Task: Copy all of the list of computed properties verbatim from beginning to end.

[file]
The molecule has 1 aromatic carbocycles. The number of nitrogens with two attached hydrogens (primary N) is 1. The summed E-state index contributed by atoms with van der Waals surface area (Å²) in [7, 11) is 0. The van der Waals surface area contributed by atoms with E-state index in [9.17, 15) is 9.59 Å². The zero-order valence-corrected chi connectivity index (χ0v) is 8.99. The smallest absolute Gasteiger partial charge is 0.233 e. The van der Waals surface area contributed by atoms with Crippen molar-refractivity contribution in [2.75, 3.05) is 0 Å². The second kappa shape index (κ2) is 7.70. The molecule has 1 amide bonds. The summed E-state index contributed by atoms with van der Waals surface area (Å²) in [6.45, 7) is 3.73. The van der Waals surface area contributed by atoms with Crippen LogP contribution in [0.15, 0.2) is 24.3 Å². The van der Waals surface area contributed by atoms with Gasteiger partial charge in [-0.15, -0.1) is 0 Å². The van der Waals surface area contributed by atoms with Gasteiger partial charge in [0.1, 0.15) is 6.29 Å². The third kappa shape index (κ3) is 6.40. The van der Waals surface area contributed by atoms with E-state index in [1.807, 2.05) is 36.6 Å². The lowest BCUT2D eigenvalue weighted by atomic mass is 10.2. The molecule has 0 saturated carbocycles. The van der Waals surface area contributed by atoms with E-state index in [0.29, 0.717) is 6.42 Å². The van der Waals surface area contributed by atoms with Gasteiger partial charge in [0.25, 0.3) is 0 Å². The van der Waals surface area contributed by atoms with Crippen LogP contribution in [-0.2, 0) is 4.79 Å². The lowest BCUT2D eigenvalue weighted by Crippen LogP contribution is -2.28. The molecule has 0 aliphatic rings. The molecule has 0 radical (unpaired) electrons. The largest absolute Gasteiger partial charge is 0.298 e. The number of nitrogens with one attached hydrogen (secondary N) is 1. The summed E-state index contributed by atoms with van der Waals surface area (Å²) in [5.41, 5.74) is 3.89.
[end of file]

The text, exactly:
The molecule has 1 aromatic carbocycles. The number of nitrogens with two attached hydrogens (primary N) is 1. The summed E-state index contributed by atoms with van der Waals surface area (Å²) in [7, 11) is 0. The van der Waals surface area contributed by atoms with E-state index in [9.17, 15) is 9.59 Å². The zero-order valence-corrected chi connectivity index (χ0v) is 8.99. The smallest absolute Gasteiger partial charge is 0.233 e. The van der Waals surface area contributed by atoms with Crippen molar-refractivity contribution in [2.75, 3.05) is 0 Å². The second kappa shape index (κ2) is 7.70. The molecule has 1 amide bonds. The summed E-state index contributed by atoms with van der Waals surface area (Å²) in [6.45, 7) is 3.73. The van der Waals surface area contributed by atoms with Crippen LogP contribution in [0.15, 0.2) is 24.3 Å². The van der Waals surface area contributed by atoms with Gasteiger partial charge in [-0.15, -0.1) is 0 Å². The van der Waals surface area contributed by atoms with Gasteiger partial charge in [0.1, 0.15) is 6.29 Å². The third kappa shape index (κ3) is 6.40. The van der Waals surface area contributed by atoms with E-state index in [1.807, 2.05) is 36.6 Å². The lowest BCUT2D eigenvalue weighted by atomic mass is 10.2. The molecule has 0 saturated carbocycles. The van der Waals surface area contributed by atoms with E-state index in [0.29, 0.717) is 6.42 Å². The van der Waals surface area contributed by atoms with Gasteiger partial charge in [0.25, 0.3) is 0 Å². The van der Waals surface area contributed by atoms with Crippen LogP contribution in [-0.2, 0) is 4.79 Å². The lowest BCUT2D eigenvalue weighted by Crippen LogP contribution is -2.28. The molecule has 0 aliphatic rings. The molecule has 0 radical (unpaired) electrons. The largest absolute Gasteiger partial charge is 0.298 e. The number of nitrogens with one attached hydrogen (secondary N) is 1. The summed E-state index contributed by atoms with van der Waals surface area (Å²) in [5.41, 5.74) is 3.89.